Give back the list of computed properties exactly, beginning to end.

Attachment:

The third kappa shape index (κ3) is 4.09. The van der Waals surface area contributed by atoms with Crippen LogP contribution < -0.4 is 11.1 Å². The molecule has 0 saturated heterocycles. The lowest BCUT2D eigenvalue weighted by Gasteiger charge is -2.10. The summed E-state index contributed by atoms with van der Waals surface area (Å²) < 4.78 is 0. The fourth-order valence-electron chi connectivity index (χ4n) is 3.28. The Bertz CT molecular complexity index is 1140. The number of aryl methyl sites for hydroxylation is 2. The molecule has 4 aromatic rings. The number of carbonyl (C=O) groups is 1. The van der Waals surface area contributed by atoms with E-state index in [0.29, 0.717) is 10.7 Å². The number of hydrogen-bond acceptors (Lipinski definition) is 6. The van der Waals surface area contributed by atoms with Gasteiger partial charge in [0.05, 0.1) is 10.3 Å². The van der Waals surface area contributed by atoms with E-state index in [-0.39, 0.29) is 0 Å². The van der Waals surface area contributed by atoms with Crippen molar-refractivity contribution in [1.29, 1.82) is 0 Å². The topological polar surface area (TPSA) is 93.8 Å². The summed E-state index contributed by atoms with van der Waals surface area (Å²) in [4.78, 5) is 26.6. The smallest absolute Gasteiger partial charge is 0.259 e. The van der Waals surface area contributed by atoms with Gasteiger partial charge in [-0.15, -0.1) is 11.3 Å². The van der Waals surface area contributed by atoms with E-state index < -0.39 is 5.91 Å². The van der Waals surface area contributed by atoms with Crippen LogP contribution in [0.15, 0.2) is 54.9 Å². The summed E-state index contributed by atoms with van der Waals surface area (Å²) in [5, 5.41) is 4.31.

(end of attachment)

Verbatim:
The third kappa shape index (κ3) is 4.09. The van der Waals surface area contributed by atoms with Crippen LogP contribution < -0.4 is 11.1 Å². The molecule has 0 saturated heterocycles. The lowest BCUT2D eigenvalue weighted by Gasteiger charge is -2.10. The summed E-state index contributed by atoms with van der Waals surface area (Å²) < 4.78 is 0. The fourth-order valence-electron chi connectivity index (χ4n) is 3.28. The Bertz CT molecular complexity index is 1140. The number of aryl methyl sites for hydroxylation is 2. The molecule has 4 aromatic rings. The number of carbonyl (C=O) groups is 1. The van der Waals surface area contributed by atoms with E-state index in [0.29, 0.717) is 10.7 Å². The number of hydrogen-bond acceptors (Lipinski definition) is 6. The van der Waals surface area contributed by atoms with Gasteiger partial charge in [0.05, 0.1) is 10.3 Å². The van der Waals surface area contributed by atoms with E-state index in [-0.39, 0.29) is 0 Å². The van der Waals surface area contributed by atoms with Crippen molar-refractivity contribution in [1.29, 1.82) is 0 Å². The topological polar surface area (TPSA) is 93.8 Å². The summed E-state index contributed by atoms with van der Waals surface area (Å²) in [4.78, 5) is 26.6. The smallest absolute Gasteiger partial charge is 0.259 e. The van der Waals surface area contributed by atoms with Gasteiger partial charge in [-0.15, -0.1) is 11.3 Å². The van der Waals surface area contributed by atoms with E-state index < -0.39 is 5.91 Å². The van der Waals surface area contributed by atoms with Crippen LogP contribution in [0.15, 0.2) is 54.9 Å². The summed E-state index contributed by atoms with van der Waals surface area (Å²) in [5, 5.41) is 4.31.